Cal student alleges sexual harassment in football program

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BERKELEY — UC Berkeley is investigating a student’s claims that she was sexually harassed by several Cal football coaches and players.

In a Facebook post, the student outlined a number of explosive allegations, including being subjected to derogatory comments and being pressured to have sex.

“We are aware of the very disturbing public allegations made on social media,” the university said in a statement when asked for comment on the claims. “As is our policy when such assertions are made, we have immediately referred the matter to the campus Office for the Prevention of Harassment and Discrimination, which is responsible for investigating such assertions. These allegations go against the very core of our values.”

The student did not immediately respond to an interview request, but she did talk to ESPN. The San Jose Mercury News is not naming the woman because she says she is a victim of sexual misconduct.

In a phone interview with ESPN, the woman said she contacted Cal athletic director Jim Knowlton, football coach Justin Wilcox and other staff members in the fall about her experience, but no one responded. That, she said, partly was the reason for the Facebook post.

“So far we can’t find a single person who was made aware of these allegations prior to the Facebook post,” a source close to Cal athletics told this news organization Thursday.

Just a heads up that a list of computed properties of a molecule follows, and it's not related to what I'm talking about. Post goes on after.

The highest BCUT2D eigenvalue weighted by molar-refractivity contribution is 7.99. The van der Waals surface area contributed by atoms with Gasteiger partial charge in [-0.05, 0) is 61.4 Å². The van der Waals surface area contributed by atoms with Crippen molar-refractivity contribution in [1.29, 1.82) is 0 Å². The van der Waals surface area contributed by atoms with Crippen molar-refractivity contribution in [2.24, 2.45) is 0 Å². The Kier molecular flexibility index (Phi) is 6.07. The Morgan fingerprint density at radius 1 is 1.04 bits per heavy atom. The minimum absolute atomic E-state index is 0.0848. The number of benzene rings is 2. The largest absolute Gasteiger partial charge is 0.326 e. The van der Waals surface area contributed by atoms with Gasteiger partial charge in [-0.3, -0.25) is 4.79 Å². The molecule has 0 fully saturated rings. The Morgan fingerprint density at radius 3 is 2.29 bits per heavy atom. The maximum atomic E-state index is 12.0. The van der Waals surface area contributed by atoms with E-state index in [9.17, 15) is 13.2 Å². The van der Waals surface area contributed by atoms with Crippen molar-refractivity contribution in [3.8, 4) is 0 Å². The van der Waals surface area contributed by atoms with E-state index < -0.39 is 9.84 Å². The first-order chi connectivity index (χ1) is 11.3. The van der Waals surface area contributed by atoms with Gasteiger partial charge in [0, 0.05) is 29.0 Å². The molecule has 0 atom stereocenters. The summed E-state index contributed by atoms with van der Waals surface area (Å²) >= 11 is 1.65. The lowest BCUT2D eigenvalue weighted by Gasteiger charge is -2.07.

A source told ESPN that a man who the woman said threatened to have her fired if she didn’t have sex with him is no longer with the football program, although it’s not clear why he left or when that occurred.

The woman’s father told this news organization in a brief telephone interview Thursday that his daughter was “hanging in there.” He referred other questions to the daughter, saying, “she is driving this boat.”

In her post, the student said she was subjected to “ruthless, endless and persistent sex harassment” from the moment she joined the team as a “hydro technician.”

The student says she has withdrawn from school and is seeking therapy to help her deal with the stress and anxiety from her experiences.

“I am still learning to build back my confidence, but have lost months worth of salary from having to quit, plus the therapists and psychiatrists are costing up to $600 an hour,” she wrote. “I am now behind a semester in college, so will have to graduate late.”

In its statement, Cal said it could not address the specific allegations made by the student.

“While we can discuss our process for handling these matters, we generally cannot address any specific case,” the university said. “Allegations of sexual violence and sexual harassment by campus employees are confidential unless officials determine policy is violated, and disciplinary action has been decided. Such allegations against students remain private regardless of the outcome, under UC policy and federal law regarding student records.”

The athletic department does not have its own specific conduct process and does not investigate allegations or cases on its own, according to the university. Instead, it follows the university’s policy and works with campus officials who are responsible for those areas.

In its statement, Cal said all employees and students are required to complete sexual harassment and sexual violence prevention training. The athletic department also provides “supplementary formal training for coaches, staff and student-athletes in sexual violence awareness and prevention, bystander intervention, and campus reporting procedures.”

Last year Mohamed Muqtar, a longtime official in the Cal athletic department, was fired after an investigation found he abused seven athletes over a period of 20 years.

In 2016, Cal fired men’s assistant basketball coach Yann Hufnagel after he sexually harassed a female reporter.

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